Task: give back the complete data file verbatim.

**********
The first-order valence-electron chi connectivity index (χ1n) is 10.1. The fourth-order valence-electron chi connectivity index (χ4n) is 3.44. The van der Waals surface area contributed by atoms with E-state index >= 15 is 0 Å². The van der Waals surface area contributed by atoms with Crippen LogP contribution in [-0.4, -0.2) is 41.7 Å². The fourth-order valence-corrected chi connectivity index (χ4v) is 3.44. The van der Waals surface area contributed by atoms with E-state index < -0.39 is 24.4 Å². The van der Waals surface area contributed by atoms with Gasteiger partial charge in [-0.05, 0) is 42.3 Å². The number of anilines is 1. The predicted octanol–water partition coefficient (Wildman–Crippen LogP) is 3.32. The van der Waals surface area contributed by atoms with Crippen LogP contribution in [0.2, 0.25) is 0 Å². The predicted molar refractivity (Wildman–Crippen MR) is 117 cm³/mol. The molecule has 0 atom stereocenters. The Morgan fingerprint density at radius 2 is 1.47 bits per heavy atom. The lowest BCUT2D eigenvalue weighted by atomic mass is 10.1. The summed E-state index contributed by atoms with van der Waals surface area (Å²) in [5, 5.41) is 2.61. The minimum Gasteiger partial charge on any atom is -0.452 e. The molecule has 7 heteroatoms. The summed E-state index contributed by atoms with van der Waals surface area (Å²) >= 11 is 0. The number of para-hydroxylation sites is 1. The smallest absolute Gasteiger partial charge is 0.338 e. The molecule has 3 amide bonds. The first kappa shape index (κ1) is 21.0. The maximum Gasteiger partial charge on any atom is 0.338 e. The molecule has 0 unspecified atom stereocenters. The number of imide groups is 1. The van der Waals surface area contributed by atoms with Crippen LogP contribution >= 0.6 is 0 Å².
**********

The first-order valence-electron chi connectivity index (χ1n) is 10.1. The fourth-order valence-electron chi connectivity index (χ4n) is 3.44. The van der Waals surface area contributed by atoms with E-state index >= 15 is 0 Å². The van der Waals surface area contributed by atoms with Crippen LogP contribution in [-0.4, -0.2) is 41.7 Å². The fourth-order valence-corrected chi connectivity index (χ4v) is 3.44. The van der Waals surface area contributed by atoms with E-state index < -0.39 is 24.4 Å². The van der Waals surface area contributed by atoms with Gasteiger partial charge in [-0.05, 0) is 42.3 Å². The number of anilines is 1. The predicted octanol–water partition coefficient (Wildman–Crippen LogP) is 3.32. The van der Waals surface area contributed by atoms with Crippen LogP contribution in [0.2, 0.25) is 0 Å². The predicted molar refractivity (Wildman–Crippen MR) is 117 cm³/mol. The molecule has 0 atom stereocenters. The Morgan fingerprint density at radius 2 is 1.47 bits per heavy atom. The lowest BCUT2D eigenvalue weighted by atomic mass is 10.1. The summed E-state index contributed by atoms with van der Waals surface area (Å²) in [5, 5.41) is 2.61. The minimum Gasteiger partial charge on any atom is -0.452 e. The molecule has 7 heteroatoms. The summed E-state index contributed by atoms with van der Waals surface area (Å²) >= 11 is 0. The number of para-hydroxylation sites is 1. The smallest absolute Gasteiger partial charge is 0.338 e. The molecule has 3 amide bonds. The first kappa shape index (κ1) is 21.0. The maximum Gasteiger partial charge on any atom is 0.338 e. The molecule has 0 unspecified atom stereocenters. The number of imide groups is 1. The van der Waals surface area contributed by atoms with Crippen LogP contribution >= 0.6 is 0 Å².